SBB stock drops on the stock exchange after the credit rating downgrade from the credit rating agency

SBB stock drops on the stock exchange after the credit rating downgrade from the credit rating agency

Status updated.

The sharp rise in interest rates has been pure poison for Swedish property company SBB, which has grown strongly in recent years with the help of heavy borrowing. Since its price peak a year and a half ago, B shares have fallen about 90 percent on the Stockholm Stock Exchange.

And on Monday, a downgrade by S&P Global Ratings sent B share down 15% and D share down 25%. The rating agency has revised its long-term credit rating to BB+ from the previous BBB-, meaning the company is moving from so-called “investment grade” to “high-yield” or “junk”. SBB’s short-term credit rating has been revised from A-3 to B.

Take several with you in case you fall out

S&P also rates the outlook as negative. It reflects the possibility of downgrading by one notch over the next six to twelve months if SBB does not secure sufficient financing to meet upcoming short-term financing obligations in the coming quarters.

In the assessment, S&P notes that the company must refinance bond loans totaling SEK 14 billion within the next 12 months, raising concerns about the company’s liquidity position.

The result of a downgrade is that it becomes more expensive and more difficult to obtain financing, which leads to a negative self-reinforcing effect on the heavily indebted company.

After Monday’s plunge, SBB stock is at a five-year low. The turmoil also extended to other real estate stocks: Balder fell nearly five percent, while Castellum fell nearly three percent.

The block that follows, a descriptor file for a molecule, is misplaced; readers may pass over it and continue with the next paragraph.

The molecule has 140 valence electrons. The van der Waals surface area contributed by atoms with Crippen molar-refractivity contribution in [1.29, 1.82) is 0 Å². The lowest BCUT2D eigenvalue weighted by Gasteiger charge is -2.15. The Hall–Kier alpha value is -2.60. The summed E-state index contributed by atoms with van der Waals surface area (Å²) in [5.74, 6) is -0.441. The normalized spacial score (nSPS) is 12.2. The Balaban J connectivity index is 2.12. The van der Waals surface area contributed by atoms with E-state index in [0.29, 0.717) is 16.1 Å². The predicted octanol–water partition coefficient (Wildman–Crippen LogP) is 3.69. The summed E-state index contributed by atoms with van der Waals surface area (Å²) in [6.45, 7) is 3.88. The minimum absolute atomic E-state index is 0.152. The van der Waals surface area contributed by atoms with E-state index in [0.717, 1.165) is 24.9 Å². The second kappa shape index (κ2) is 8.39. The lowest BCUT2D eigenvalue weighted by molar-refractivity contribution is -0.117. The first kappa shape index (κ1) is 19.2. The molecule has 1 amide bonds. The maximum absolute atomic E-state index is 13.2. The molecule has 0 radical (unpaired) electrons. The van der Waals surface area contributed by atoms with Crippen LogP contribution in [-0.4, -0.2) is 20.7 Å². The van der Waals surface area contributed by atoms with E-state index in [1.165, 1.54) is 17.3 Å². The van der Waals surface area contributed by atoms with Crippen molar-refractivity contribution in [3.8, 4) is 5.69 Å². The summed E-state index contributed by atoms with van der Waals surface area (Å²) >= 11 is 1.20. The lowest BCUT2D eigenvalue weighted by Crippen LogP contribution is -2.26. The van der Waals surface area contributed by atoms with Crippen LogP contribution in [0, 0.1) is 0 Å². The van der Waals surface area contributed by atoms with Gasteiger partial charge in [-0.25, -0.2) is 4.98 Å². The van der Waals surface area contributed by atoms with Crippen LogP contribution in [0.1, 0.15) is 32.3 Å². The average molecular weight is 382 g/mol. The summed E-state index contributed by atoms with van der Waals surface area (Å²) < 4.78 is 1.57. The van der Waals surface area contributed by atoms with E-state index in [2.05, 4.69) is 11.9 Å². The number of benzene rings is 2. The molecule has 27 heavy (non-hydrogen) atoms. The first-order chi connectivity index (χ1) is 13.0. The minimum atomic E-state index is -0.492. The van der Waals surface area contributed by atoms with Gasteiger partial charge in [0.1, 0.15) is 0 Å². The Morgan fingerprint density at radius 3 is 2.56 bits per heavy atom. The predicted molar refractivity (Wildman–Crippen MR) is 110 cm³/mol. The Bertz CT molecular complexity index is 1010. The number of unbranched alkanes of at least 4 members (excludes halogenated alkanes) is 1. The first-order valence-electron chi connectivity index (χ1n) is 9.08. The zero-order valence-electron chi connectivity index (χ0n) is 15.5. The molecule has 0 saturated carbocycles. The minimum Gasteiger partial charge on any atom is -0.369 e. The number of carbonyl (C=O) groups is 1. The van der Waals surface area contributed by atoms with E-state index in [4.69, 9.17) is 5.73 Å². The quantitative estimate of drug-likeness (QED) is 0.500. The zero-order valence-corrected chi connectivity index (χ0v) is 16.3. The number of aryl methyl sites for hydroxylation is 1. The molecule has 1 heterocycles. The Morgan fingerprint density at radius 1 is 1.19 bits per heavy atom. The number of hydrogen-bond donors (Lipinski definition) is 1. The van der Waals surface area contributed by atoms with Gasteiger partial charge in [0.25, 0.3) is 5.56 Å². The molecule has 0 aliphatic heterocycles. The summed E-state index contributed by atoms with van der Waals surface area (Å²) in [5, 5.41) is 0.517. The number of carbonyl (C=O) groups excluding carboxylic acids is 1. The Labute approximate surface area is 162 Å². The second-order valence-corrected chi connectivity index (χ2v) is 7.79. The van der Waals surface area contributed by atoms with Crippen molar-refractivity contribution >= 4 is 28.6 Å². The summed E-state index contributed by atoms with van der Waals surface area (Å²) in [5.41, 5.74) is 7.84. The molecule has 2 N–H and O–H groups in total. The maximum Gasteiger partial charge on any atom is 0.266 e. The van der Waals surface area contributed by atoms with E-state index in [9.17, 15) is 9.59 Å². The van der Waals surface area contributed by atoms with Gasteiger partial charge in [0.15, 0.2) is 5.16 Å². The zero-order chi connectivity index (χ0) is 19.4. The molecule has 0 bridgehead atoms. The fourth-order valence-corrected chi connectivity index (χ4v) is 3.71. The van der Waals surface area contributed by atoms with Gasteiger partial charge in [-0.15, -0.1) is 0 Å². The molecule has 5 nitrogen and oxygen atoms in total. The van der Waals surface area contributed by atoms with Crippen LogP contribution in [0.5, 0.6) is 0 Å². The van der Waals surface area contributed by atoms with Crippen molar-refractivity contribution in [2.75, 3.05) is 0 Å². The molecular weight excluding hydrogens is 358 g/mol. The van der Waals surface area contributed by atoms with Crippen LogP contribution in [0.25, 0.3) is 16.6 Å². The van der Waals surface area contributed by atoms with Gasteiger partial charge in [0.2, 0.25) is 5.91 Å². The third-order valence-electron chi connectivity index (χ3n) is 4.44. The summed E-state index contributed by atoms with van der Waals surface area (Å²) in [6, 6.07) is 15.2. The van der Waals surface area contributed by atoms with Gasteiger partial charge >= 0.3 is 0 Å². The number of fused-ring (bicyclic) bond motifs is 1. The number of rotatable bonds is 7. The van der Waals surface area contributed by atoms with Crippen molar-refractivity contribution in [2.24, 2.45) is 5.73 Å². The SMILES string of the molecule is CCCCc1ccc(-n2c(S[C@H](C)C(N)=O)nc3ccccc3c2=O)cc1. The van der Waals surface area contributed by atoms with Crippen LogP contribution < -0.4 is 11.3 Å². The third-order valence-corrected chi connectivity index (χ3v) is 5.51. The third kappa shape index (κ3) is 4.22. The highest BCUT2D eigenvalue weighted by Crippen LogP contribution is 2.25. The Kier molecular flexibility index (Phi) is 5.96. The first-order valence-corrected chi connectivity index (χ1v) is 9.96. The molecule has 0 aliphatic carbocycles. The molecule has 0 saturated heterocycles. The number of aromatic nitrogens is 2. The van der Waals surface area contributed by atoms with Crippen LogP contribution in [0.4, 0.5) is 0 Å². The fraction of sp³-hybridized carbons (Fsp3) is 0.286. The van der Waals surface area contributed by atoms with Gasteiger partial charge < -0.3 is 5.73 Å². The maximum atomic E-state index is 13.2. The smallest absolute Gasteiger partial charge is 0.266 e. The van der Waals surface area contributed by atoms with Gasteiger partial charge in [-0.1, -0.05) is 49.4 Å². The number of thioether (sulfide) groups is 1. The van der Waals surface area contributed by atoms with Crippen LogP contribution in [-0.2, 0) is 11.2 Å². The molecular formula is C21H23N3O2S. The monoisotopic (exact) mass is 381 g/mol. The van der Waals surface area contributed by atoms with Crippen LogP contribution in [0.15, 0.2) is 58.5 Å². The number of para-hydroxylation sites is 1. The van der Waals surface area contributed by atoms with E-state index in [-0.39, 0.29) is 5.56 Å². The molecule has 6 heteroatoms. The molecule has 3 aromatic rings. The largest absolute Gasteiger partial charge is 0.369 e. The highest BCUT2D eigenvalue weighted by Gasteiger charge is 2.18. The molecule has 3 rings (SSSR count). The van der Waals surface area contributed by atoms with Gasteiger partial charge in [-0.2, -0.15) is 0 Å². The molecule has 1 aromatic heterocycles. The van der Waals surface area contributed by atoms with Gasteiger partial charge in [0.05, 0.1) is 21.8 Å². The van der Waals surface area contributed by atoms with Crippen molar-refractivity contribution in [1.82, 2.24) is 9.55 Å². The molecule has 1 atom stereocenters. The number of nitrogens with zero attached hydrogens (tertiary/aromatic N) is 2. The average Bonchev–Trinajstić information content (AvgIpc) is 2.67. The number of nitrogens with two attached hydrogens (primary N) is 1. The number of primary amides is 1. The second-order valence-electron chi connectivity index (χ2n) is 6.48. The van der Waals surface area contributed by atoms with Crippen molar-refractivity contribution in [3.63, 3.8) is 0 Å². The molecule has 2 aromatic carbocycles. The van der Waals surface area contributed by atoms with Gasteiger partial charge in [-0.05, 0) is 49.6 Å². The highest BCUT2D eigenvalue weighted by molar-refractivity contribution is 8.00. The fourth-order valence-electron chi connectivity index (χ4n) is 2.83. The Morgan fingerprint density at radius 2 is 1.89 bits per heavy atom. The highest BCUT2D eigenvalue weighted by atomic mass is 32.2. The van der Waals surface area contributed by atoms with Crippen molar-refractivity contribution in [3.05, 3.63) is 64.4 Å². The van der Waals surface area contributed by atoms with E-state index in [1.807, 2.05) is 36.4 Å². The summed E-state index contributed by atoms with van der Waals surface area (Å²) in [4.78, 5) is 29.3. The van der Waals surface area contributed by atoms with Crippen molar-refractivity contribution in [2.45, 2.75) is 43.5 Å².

See also  Mobile, Telia | Other customers are now losing the popular service after the EU ban

Libertines in the short term

Investor Peter Hermannrod has been short on an SBB stake since January/February when the stock settled at around NOK 40. By shorting stocks, you can make money when the stock price goes down. Today, the SBB exchange rate stands at around nine kronor.

Hermannrod believes the share price is still too high.

– I do not intend to cover it right away, he says.

– SBB was a flagstaff factory where all the red flags were flying. Then the investor says that sooner or later he will probably hit a wall.

Investor Peter Hermannrod.

Investor Peter Hermannrod. (Photo: Gunnar Lehr)

He sits short for two reasons. First, Hermannrod believes that the return on real estate should have gone up more than people say when real interest rates have gone up so much. Real estate prices are believed to have fallen slightly. Secondly, ownership is cyclical, and the investor believes there will also be pressure on rent when you get into bad times.

– For the SBB specifically, there was an incredible amount of information that was poorly followed up. It is costly, he says, to be poor, for it is likely that now they have sold the good and are left with the bad.

Should you send a thank you letter to S&P Global?

– Yes.

– How much did you earn?

– I can’t say that. Needless to say it was very good.

Children’s faith

PKH’s chief investment officer, Pål Ringholm, thinks it’s funny that the cuts are only coming now. speaking in general: